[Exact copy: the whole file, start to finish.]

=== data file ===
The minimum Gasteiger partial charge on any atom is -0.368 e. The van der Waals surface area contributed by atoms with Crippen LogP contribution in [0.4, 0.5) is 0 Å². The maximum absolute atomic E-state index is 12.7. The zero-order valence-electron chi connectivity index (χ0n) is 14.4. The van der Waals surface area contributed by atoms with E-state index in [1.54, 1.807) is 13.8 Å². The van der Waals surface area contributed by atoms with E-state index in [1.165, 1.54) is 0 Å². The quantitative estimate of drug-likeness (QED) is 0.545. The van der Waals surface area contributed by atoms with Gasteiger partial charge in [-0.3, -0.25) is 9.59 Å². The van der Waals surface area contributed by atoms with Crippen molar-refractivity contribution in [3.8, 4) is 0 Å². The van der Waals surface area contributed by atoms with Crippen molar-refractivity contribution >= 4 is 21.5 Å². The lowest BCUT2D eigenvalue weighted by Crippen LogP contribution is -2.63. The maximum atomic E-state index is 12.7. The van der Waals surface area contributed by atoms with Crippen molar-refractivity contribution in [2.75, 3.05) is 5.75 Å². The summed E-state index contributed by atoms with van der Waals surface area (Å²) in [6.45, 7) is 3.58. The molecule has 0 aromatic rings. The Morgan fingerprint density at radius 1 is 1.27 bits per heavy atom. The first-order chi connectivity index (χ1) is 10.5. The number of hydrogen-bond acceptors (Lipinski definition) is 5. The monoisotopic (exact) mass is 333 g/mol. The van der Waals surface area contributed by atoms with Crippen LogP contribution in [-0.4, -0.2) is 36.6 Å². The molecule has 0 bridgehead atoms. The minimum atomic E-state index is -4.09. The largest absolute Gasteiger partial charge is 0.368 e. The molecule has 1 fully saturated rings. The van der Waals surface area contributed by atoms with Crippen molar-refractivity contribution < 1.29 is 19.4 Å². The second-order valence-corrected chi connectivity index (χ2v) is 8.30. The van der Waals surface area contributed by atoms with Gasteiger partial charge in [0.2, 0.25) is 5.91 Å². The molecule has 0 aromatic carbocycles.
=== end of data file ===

The minimum Gasteiger partial charge on any atom is -0.368 e. The van der Waals surface area contributed by atoms with Crippen LogP contribution in [0.4, 0.5) is 0 Å². The maximum absolute atomic E-state index is 12.7. The zero-order valence-electron chi connectivity index (χ0n) is 14.4. The van der Waals surface area contributed by atoms with E-state index in [1.54, 1.807) is 13.8 Å². The van der Waals surface area contributed by atoms with E-state index in [1.165, 1.54) is 0 Å². The quantitative estimate of drug-likeness (QED) is 0.545. The van der Waals surface area contributed by atoms with Gasteiger partial charge in [-0.3, -0.25) is 9.59 Å². The van der Waals surface area contributed by atoms with Crippen molar-refractivity contribution in [3.8, 4) is 0 Å². The van der Waals surface area contributed by atoms with Crippen molar-refractivity contribution >= 4 is 21.5 Å². The lowest BCUT2D eigenvalue weighted by Crippen LogP contribution is -2.63. The maximum atomic E-state index is 12.7. The van der Waals surface area contributed by atoms with Crippen molar-refractivity contribution in [2.75, 3.05) is 5.75 Å². The summed E-state index contributed by atoms with van der Waals surface area (Å²) in [6.45, 7) is 3.58. The molecule has 0 aromatic rings. The Morgan fingerprint density at radius 1 is 1.27 bits per heavy atom. The first-order chi connectivity index (χ1) is 10.5. The number of hydrogen-bond acceptors (Lipinski definition) is 5. The monoisotopic (exact) mass is 333 g/mol. The van der Waals surface area contributed by atoms with Crippen LogP contribution in [-0.4, -0.2) is 36.6 Å². The molecule has 0 bridgehead atoms. The minimum atomic E-state index is -4.09. The largest absolute Gasteiger partial charge is 0.368 e. The molecule has 1 fully saturated rings. The van der Waals surface area contributed by atoms with Crippen molar-refractivity contribution < 1.29 is 19.4 Å². The second-order valence-corrected chi connectivity index (χ2v) is 8.30. The van der Waals surface area contributed by atoms with Gasteiger partial charge in [0.2, 0.25) is 5.91 Å². The molecule has 0 aromatic carbocycles.